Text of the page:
The big news is the final four of paragraphs in the story, courtesy of Dallas’ Only Daily Newspaper:
"The price of the road, though still uncertain, appears to keep getting higher. Meanwhile, NTTA’s ability to fund projects like the Trinity is getting smaller.
Last April, Mr. Figueredo said NTTA’s current revenues would support some $3.5 billion or so in additional financing for new projects. A month ago, he said, that number had sunk below $3 billion as the credit market tightened.
In addition, he said, revenues for the toll roads already open are falling, thanks to a nationwide trend of Americans — in a historic shift — choosing to drive less.
“So with everything else going on, our revenues are flat,” Mr. Figueredo said. “Now, our experts say that’s just temporary and they will come back. But we don’t really know if that is the case.”
In the old days, we called it burying the lede; that is, putting the most important stuff at the end of the story. And yes, there is some interesting information in the first couple of dozen paragraphs. The Army Corps of Engineers and the Federal Highway Administation may not be able to approve the project to make Mayor Park Cities’ "Dallas is a vision and you must support it" goal of building the road by 2013.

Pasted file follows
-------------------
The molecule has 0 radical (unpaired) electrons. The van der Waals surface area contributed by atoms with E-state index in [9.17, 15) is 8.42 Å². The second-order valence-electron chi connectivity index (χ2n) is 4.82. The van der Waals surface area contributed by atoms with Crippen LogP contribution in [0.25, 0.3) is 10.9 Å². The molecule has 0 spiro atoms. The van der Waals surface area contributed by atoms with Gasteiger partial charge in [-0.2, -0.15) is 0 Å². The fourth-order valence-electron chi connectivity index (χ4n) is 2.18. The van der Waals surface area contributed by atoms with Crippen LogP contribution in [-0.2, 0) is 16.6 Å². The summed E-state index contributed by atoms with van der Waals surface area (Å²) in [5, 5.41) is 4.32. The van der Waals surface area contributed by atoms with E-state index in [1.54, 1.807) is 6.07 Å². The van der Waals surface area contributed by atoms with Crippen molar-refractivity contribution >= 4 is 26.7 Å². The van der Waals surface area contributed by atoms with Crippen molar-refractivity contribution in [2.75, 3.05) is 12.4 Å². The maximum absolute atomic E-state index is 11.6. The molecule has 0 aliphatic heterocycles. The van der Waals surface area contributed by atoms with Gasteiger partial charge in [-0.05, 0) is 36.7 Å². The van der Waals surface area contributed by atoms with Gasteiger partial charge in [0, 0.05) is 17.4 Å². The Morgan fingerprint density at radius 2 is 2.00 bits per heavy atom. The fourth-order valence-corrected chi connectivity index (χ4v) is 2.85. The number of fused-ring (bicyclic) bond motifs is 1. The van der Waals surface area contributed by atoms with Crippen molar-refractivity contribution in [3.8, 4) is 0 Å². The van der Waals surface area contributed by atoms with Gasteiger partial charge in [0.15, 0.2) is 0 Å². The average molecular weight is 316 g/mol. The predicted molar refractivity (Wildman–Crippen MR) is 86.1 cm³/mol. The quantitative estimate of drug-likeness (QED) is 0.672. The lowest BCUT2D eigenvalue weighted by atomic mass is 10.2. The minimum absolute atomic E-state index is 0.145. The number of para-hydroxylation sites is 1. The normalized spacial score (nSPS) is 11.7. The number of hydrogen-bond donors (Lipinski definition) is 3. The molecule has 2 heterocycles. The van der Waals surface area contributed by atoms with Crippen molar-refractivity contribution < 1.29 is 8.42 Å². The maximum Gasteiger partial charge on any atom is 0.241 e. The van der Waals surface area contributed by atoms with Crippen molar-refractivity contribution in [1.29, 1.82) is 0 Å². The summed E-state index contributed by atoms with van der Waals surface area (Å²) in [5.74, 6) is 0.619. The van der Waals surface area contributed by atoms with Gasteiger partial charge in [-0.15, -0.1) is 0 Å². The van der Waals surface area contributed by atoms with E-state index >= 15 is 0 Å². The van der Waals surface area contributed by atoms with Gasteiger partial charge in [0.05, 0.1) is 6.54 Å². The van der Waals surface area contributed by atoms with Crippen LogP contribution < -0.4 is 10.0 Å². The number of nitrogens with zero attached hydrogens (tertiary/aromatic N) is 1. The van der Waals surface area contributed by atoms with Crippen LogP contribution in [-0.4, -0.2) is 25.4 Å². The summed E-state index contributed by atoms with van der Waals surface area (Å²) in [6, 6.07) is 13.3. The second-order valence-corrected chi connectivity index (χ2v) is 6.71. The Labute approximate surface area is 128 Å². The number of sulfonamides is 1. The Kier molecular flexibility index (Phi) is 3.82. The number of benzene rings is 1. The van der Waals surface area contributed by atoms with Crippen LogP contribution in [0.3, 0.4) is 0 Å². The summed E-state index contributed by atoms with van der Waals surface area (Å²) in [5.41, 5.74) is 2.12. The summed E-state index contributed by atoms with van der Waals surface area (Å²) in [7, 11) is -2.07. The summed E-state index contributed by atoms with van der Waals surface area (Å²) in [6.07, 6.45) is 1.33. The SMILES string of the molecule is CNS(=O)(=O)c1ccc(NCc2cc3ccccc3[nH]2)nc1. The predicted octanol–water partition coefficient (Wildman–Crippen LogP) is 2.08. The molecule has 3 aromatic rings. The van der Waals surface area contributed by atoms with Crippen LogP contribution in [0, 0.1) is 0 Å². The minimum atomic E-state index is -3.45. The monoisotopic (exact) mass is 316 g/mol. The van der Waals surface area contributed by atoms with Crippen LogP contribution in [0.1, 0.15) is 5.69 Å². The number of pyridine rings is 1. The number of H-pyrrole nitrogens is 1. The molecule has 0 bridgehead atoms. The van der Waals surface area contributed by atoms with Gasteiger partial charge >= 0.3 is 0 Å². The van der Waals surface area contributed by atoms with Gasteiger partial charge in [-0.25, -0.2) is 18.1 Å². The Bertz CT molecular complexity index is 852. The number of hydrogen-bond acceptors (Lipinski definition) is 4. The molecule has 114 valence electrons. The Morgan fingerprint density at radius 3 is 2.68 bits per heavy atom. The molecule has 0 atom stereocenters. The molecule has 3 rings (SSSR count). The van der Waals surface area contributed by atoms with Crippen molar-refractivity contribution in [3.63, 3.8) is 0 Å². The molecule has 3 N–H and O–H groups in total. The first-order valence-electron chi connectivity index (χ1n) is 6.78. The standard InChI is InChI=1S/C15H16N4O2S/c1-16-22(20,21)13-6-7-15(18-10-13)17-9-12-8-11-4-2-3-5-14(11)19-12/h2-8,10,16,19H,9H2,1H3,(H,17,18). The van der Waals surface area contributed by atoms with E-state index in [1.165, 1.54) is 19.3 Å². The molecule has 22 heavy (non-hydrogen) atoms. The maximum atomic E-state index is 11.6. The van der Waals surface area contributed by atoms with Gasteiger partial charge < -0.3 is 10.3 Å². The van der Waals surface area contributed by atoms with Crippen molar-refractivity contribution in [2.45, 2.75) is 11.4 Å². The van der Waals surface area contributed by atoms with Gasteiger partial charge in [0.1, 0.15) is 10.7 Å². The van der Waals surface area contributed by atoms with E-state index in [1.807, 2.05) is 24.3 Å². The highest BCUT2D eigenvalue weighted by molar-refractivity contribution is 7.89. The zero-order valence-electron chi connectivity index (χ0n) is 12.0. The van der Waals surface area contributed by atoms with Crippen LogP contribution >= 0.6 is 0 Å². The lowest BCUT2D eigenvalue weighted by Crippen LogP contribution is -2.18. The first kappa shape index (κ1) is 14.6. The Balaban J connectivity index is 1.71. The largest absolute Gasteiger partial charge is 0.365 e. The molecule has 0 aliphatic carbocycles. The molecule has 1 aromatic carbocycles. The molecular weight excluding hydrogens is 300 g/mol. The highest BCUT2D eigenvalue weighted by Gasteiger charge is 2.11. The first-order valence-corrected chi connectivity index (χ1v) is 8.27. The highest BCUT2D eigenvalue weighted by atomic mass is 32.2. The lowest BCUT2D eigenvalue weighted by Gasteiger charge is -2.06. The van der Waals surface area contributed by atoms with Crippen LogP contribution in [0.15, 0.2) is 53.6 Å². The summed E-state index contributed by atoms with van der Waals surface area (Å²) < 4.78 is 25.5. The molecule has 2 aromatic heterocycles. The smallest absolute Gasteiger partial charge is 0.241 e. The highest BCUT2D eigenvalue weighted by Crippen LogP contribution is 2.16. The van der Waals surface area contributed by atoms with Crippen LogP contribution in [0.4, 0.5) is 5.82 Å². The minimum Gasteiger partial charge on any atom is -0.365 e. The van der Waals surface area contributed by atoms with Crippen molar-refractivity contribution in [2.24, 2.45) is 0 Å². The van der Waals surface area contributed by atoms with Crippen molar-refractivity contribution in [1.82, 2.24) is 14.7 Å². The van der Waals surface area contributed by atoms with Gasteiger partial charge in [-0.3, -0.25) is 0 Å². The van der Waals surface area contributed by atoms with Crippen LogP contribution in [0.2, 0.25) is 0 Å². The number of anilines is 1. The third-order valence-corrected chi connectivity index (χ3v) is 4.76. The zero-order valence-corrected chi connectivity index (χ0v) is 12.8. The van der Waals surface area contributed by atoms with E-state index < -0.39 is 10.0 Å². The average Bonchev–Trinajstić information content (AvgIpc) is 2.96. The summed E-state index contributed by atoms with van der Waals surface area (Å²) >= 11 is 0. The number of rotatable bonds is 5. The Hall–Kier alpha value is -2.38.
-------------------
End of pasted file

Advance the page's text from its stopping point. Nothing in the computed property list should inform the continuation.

Which is all made irrelevant by the last four paragraphs. There may not be enough money to build it, not only because of the credit crunch, but because the road is designed to be self-financing. If not enough people use it, it won’t pay for itself. And Americans, thanks to high gas prices, are driving less.
Could someone explain to me, again, why we’re building this?